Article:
Anti-war movement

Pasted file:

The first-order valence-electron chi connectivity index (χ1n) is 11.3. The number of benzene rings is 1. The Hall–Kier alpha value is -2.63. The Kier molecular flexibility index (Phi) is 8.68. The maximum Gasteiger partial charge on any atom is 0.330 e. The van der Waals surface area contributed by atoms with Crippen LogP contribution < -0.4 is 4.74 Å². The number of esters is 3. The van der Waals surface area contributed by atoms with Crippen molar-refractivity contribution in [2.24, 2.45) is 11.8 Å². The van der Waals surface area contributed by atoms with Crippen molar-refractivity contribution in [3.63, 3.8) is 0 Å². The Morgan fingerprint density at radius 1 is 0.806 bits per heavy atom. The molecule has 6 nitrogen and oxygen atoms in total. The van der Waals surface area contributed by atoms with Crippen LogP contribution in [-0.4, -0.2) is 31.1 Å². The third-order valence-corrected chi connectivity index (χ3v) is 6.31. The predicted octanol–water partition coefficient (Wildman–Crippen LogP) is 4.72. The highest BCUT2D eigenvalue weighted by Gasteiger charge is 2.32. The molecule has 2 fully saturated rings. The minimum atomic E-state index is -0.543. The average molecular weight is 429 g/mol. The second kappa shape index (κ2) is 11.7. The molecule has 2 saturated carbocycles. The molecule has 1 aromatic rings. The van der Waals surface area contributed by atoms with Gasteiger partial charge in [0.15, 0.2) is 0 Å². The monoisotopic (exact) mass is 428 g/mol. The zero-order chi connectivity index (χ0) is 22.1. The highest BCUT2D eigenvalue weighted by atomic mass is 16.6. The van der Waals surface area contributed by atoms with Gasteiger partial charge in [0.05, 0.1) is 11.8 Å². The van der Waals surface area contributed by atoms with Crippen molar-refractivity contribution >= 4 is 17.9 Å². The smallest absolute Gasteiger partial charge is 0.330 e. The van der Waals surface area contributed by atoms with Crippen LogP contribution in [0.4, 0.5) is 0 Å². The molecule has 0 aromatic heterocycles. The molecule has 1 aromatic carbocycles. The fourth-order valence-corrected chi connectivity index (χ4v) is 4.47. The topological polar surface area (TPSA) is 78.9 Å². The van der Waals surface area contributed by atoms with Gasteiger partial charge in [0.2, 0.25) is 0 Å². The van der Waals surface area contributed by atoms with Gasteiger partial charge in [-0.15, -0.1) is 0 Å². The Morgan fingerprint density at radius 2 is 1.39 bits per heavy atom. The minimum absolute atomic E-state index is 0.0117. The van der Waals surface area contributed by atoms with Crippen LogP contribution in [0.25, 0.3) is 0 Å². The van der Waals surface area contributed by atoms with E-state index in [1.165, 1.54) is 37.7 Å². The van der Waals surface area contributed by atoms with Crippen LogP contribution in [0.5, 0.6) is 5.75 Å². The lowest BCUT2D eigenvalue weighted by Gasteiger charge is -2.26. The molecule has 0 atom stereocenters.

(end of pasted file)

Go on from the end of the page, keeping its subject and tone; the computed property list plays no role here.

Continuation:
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Movement against wars in general and any specific war, whether present or future. In antiquity, universal religions and ethical systems began to condemn warfare as an institution contrary to divine will and harmful to society in that it corrupts the human being and dissolves society. In the Middle Ages, various popular religious movements had an antiwar component, and gave expression to popular protest, especially among serfs and peasants, against the kind of devastation commonly produced in the warfare between fiefdoms. The modern international a.m. arose in the nineteenth century and gained strength on the eve of the First World War. At national and international conferences and conventions, antiwar organizations were formed to forestall the outbreak of a world war and to condemn what were called colonial wars that involved the pillaging of less developed countries. These movements forced international diplomacy to develop a series of standards and to approve documents on specific procedures to limit the scope of international conflicts and the effects of military actions on civilian populations, to issue rules for providing medical aid to the wounded and treatment of prisoners of war, etc. In spite of these efforts, the a.m. was not able to prevent either of the two world wars. Following the Second World War, the a.m. grew larger and put forward the necessity of disarmament, above all the prohibition and elimination of nuclear, biological, and chemical weapons, as well as conventional weapons; the dissolution of military blocs and alliances; the closing of military bases on foreign soil and withdrawal of troops. The a.m. did achieve its objectives, even if only partially. The end of the Cold War caused a crisis for the a.m.